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  11. An interesting discussion but a myopic one. Emiratis seem to forget that they control ALL levers of power in their country and we foreigners are only guests and can never be citizens. That is a big difference compared to Europe where workers can, after a short time, become citizens and fully integrate into the country. Emiratis purposely set themselves apart from expats so what do they expect? Expats have no rights under UAE law so why would you expect them to become vested in the local culture and language when they could be kicked out tomorrow with no legal recourse? You can't have your cake and eat it too. And this thing that Emiratis get worse service than expats at establishments is utter bullocks. It's the other way around with service staff fawning over Emiratis while everyone else has to wait. And the world does not arrive around you that everyone is talking about and staring at you at the mall. Believe me, they're not.

    Emiratis need to buck up and get some self-confidence, and stop wallowing in self-pity and insecurity. It's your country and no one is trying to take it away from you. We expats will all leave some day (we have no choice unlike Emirati immigrants to the US or Europe) so relax and stop whining. The "we are victims in our own country" act is getting really old and annoying.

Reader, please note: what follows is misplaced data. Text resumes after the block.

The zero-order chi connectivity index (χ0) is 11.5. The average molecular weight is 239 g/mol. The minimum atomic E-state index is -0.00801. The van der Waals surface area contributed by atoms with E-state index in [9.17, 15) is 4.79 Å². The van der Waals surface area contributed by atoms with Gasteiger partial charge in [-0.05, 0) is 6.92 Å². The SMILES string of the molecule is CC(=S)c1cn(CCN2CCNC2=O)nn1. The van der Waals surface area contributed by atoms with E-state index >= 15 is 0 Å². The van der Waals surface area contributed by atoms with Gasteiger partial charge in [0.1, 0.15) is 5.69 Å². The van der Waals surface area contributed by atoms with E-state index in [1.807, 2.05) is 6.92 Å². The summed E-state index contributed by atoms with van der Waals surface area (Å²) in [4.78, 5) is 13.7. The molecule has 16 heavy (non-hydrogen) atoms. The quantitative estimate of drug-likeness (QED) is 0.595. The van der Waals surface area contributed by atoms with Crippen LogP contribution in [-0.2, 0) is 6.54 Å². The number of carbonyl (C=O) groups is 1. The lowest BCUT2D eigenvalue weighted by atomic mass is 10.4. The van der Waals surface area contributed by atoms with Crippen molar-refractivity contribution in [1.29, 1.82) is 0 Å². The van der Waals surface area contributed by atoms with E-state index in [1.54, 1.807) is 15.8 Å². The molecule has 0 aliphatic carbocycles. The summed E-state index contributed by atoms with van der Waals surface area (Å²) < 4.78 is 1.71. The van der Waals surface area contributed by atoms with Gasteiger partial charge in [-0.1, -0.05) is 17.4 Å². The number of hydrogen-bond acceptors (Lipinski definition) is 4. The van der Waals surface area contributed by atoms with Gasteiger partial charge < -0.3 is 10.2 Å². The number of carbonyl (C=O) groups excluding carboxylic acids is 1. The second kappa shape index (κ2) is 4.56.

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  12. To be honest with u Aysha he/she is right...i agree 100%..im speaking as an arabic person & i've no idea abt nonarabic ppl if they r realy acting in a way that let u locals 2 feel so.

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  13. allow me a few minutes of your time to share a thought or two with respect to the comments posted on april 28th (i believe at 6:25am).
    aysha is expressing an experience she lived and/or continues to live in her own country; in other words, she is not fabricating thoughts that lead her to believe that she is the focus of under the table comments or whispers because of her accoutrement. her experience is real and as such does not constitute 'insecurity' or a lack of 'self-confidence'. your comments reflect a sense of spite. there is one concluding thought i want to leave you with: you state towards the end of your comments that 'we (as foreigners here in this country) have no choice unlike emirati immigrants to the US or europe)'. i hate to tell u this but u do have a choice: if you don't like the way the rules are set up in this beautiful country, please leave. no one's forcing u to stay.